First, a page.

Harsher penalties no panacea for high crime – Cameron

13 September 2019 | Story Helen Swingler. Photos Brenton Geach Read time 10 min.
Fear of rising crime has paralysed the country and countered the urgent need for debate on penal reform, retired Constitutional Court Justice Edwin Cameron said in his 2019 Rabinowitz Lecture.
Fear of rising crime has paralysed the country and countered the urgent need for debate on penal reform, retired Constitutional Court Justice Edwin Cameron said in his 2019 Rabinowitz Lecture.
 

Harsh carceral conditions and minimum sentences offer false promise to the country and are “a useless and costly diversion” from the real problems in the criminal justice system, recently retired Constitutional Court Justice Edwin Cameron argued during his 2019 Rabinowitz Lecture in the University of Cape Town’s (UCT) Faculty of Law.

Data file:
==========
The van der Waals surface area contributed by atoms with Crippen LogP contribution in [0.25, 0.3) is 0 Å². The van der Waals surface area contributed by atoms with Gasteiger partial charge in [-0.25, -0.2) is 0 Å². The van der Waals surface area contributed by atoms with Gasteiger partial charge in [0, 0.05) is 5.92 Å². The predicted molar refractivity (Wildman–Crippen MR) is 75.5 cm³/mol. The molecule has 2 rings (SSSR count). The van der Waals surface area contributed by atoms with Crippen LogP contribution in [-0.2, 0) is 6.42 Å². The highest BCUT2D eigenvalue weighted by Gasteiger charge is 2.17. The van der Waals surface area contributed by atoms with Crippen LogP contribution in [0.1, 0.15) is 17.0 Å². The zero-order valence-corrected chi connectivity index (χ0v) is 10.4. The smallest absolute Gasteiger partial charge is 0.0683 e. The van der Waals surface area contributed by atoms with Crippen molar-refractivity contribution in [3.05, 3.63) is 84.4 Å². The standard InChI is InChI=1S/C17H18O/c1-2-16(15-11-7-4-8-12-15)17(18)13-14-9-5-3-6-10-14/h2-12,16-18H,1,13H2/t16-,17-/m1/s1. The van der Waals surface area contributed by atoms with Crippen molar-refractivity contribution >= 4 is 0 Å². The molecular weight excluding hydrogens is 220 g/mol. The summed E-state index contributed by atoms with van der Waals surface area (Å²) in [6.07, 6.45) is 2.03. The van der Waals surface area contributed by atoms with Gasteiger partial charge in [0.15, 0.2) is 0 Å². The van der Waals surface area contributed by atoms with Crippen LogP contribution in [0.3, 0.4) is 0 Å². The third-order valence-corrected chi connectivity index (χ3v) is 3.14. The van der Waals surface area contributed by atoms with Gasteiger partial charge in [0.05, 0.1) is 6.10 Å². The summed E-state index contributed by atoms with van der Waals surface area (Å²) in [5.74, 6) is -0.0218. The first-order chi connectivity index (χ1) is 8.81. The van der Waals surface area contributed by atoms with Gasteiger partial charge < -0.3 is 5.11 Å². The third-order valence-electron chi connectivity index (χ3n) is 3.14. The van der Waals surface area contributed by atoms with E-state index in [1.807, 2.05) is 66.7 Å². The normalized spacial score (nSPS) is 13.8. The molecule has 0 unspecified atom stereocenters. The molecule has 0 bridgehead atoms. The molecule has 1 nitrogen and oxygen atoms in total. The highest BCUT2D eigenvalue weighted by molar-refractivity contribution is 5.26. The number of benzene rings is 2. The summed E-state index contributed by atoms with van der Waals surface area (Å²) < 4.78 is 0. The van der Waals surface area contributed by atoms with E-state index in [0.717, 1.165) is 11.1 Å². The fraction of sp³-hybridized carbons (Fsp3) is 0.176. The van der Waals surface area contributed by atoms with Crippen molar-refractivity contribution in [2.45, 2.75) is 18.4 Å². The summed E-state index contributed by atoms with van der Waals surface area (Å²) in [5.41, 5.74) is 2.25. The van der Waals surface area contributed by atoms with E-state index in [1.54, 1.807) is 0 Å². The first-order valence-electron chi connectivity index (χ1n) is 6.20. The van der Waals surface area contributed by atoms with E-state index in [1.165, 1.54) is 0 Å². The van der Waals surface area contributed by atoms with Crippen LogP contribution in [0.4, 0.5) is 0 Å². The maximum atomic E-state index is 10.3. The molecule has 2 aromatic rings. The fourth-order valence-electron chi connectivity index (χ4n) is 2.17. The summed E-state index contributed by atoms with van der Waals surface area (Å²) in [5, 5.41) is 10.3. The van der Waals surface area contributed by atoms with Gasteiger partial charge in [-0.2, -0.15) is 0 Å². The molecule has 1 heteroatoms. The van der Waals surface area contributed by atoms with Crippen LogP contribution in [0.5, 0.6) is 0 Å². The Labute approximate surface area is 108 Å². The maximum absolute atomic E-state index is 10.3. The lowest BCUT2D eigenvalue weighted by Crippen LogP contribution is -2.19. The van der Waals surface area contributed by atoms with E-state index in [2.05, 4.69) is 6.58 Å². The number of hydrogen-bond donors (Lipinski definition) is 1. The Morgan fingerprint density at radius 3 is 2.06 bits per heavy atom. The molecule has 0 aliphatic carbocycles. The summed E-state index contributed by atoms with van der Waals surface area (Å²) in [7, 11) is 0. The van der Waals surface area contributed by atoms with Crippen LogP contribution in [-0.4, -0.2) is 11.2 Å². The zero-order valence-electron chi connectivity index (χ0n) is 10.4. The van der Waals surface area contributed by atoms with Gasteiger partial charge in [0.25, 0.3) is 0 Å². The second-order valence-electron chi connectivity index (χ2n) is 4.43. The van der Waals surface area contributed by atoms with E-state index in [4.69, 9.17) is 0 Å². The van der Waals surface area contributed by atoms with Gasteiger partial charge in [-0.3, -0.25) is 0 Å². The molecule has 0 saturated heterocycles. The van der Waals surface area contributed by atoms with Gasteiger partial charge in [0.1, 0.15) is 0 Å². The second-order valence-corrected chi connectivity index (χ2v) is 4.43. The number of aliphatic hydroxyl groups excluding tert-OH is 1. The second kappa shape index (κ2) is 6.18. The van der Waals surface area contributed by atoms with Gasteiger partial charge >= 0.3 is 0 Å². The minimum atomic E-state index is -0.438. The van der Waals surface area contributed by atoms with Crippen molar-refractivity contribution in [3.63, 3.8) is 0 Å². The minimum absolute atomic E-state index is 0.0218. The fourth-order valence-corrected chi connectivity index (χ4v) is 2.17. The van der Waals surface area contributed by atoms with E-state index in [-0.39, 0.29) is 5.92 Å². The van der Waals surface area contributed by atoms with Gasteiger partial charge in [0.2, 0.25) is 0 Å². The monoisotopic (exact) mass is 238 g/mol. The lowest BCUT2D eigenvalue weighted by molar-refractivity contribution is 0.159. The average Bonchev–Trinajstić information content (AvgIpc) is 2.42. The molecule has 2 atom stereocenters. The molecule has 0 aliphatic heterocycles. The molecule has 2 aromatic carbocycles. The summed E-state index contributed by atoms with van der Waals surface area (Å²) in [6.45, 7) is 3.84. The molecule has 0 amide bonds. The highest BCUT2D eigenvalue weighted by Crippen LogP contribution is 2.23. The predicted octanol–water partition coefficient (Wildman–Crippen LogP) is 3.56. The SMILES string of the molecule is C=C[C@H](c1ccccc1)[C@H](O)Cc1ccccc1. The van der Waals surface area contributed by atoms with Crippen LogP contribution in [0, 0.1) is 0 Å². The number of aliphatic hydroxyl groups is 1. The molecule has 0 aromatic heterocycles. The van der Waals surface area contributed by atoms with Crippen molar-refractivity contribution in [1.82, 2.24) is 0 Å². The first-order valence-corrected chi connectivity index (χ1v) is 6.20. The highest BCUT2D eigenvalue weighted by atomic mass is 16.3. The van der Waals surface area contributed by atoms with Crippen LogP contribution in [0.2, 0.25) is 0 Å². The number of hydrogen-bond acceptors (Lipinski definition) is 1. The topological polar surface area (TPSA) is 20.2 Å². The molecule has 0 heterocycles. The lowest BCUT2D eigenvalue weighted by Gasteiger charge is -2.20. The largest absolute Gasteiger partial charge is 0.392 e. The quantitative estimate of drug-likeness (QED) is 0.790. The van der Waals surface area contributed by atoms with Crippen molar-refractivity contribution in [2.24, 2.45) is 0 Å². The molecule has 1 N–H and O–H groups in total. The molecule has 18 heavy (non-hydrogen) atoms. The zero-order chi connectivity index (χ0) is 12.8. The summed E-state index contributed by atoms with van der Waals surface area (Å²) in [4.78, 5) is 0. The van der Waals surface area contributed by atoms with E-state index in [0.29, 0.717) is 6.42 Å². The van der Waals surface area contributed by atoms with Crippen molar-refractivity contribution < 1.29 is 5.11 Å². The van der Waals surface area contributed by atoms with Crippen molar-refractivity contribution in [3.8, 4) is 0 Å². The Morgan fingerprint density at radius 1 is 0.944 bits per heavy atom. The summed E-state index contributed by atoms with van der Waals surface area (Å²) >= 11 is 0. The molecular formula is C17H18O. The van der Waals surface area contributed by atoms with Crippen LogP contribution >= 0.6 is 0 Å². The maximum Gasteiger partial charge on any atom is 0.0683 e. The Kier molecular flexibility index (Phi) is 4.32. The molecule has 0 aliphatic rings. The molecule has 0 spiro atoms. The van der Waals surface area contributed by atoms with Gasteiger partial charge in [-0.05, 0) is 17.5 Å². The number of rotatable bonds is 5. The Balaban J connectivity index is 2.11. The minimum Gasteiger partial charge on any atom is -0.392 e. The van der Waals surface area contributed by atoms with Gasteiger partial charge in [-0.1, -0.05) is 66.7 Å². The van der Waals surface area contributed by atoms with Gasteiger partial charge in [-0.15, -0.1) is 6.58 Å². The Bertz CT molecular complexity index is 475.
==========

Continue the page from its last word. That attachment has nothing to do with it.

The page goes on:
Addressing a full house on Wednesday, 11 September, on the eve of the release of Stats SA and the South African Police Services 2018/2019 crime statistics, Cameron stressed that there are no quick fixes when it comes to crime.

“Minimum sentences are pointless and divert us from what we should be doing,” he said.

Instead the focus should be on institutional regeneration, improvement in police intelligence, improvement in crime prevention, improvement in prosecutions, and improvement in police response.

“However, the real and only solution to the crime rate is to recognise that the sole inhibiting institutional response to criminal conduct is the certainty of detection, the certainty of follow-up, the certainty of arraignment, the certainty of prosecution – and the certainty of punishment.”

In this sequence of certainties, length of sentence plays no role whatsoever, he added.

“That is where our crime response has failed us.”

“Pointless punishment”

Prisons are not places of rehabilitation, but overcrowded institutes of pointless punishment, he said. And each prisoner, whether in remand or sentenced, costs the country R10 000 a month.